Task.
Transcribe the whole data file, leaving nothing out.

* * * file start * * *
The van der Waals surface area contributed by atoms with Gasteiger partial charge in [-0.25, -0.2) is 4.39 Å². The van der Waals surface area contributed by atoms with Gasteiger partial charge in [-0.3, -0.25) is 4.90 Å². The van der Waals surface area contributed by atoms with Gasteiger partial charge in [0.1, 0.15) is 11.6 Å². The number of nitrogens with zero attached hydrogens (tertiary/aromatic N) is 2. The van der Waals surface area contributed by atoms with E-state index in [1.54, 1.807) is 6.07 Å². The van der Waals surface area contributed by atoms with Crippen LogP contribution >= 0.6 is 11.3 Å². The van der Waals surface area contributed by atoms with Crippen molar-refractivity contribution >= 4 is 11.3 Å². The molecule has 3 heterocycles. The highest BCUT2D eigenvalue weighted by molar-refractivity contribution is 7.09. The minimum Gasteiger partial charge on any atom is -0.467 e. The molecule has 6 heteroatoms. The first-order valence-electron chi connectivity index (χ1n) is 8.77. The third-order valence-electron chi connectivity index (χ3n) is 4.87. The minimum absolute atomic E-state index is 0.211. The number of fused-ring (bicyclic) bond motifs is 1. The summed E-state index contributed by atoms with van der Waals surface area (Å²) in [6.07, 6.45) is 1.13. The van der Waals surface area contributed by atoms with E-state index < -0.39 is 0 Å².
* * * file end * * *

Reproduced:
The van der Waals surface area contributed by atoms with Gasteiger partial charge in [-0.25, -0.2) is 4.39 Å². The van der Waals surface area contributed by atoms with Gasteiger partial charge in [-0.3, -0.25) is 4.90 Å². The van der Waals surface area contributed by atoms with Gasteiger partial charge in [0.1, 0.15) is 11.6 Å². The number of nitrogens with zero attached hydrogens (tertiary/aromatic N) is 2. The van der Waals surface area contributed by atoms with E-state index in [1.54, 1.807) is 6.07 Å². The van der Waals surface area contributed by atoms with Crippen LogP contribution >= 0.6 is 11.3 Å². The van der Waals surface area contributed by atoms with Crippen molar-refractivity contribution >= 4 is 11.3 Å². The molecule has 3 heterocycles. The highest BCUT2D eigenvalue weighted by molar-refractivity contribution is 7.09. The minimum Gasteiger partial charge on any atom is -0.467 e. The molecule has 6 heteroatoms. The first-order valence-electron chi connectivity index (χ1n) is 8.77. The third-order valence-electron chi connectivity index (χ3n) is 4.87. The minimum absolute atomic E-state index is 0.211. The number of fused-ring (bicyclic) bond motifs is 1. The summed E-state index contributed by atoms with van der Waals surface area (Å²) in [6.07, 6.45) is 1.13. The van der Waals surface area contributed by atoms with E-state index < -0.39 is 0 Å².